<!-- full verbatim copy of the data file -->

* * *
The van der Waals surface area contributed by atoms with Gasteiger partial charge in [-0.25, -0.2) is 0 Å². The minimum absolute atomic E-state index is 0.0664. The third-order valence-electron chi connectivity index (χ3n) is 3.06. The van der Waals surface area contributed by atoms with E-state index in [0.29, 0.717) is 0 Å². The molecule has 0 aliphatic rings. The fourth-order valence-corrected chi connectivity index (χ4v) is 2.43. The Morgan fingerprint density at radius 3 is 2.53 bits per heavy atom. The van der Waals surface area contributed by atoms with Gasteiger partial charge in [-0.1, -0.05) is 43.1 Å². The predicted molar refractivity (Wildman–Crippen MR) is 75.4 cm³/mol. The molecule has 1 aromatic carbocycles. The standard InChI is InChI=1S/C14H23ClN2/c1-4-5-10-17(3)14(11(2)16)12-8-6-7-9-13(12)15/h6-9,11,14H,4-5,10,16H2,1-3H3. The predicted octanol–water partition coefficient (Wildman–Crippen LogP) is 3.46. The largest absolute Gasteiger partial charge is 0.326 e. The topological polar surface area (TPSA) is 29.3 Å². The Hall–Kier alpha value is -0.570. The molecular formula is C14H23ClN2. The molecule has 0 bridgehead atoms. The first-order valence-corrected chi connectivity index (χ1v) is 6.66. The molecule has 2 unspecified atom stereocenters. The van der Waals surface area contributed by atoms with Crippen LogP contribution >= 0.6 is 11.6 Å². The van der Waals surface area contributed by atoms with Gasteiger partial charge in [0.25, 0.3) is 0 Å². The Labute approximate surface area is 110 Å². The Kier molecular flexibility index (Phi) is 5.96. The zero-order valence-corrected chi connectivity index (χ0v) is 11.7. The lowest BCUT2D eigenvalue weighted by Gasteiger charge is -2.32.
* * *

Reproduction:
The van der Waals surface area contributed by atoms with Gasteiger partial charge in [-0.25, -0.2) is 0 Å². The minimum absolute atomic E-state index is 0.0664. The third-order valence-electron chi connectivity index (χ3n) is 3.06. The van der Waals surface area contributed by atoms with E-state index in [0.29, 0.717) is 0 Å². The molecule has 0 aliphatic rings. The fourth-order valence-corrected chi connectivity index (χ4v) is 2.43. The Morgan fingerprint density at radius 3 is 2.53 bits per heavy atom. The van der Waals surface area contributed by atoms with Gasteiger partial charge in [-0.1, -0.05) is 43.1 Å². The predicted molar refractivity (Wildman–Crippen MR) is 75.4 cm³/mol. The molecule has 1 aromatic carbocycles. The standard InChI is InChI=1S/C14H23ClN2/c1-4-5-10-17(3)14(11(2)16)12-8-6-7-9-13(12)15/h6-9,11,14H,4-5,10,16H2,1-3H3. The predicted octanol–water partition coefficient (Wildman–Crippen LogP) is 3.46. The largest absolute Gasteiger partial charge is 0.326 e. The topological polar surface area (TPSA) is 29.3 Å². The Hall–Kier alpha value is -0.570. The molecular formula is C14H23ClN2. The molecule has 0 bridgehead atoms. The first-order valence-corrected chi connectivity index (χ1v) is 6.66. The molecule has 2 unspecified atom stereocenters. The van der Waals surface area contributed by atoms with Crippen LogP contribution >= 0.6 is 11.6 Å². The van der Waals surface area contributed by atoms with Gasteiger partial charge in [0.25, 0.3) is 0 Å². The Labute approximate surface area is 110 Å². The Kier molecular flexibility index (Phi) is 5.96. The zero-order valence-corrected chi connectivity index (χ0v) is 11.7. The lowest BCUT2D eigenvalue weighted by Gasteiger charge is -2.32.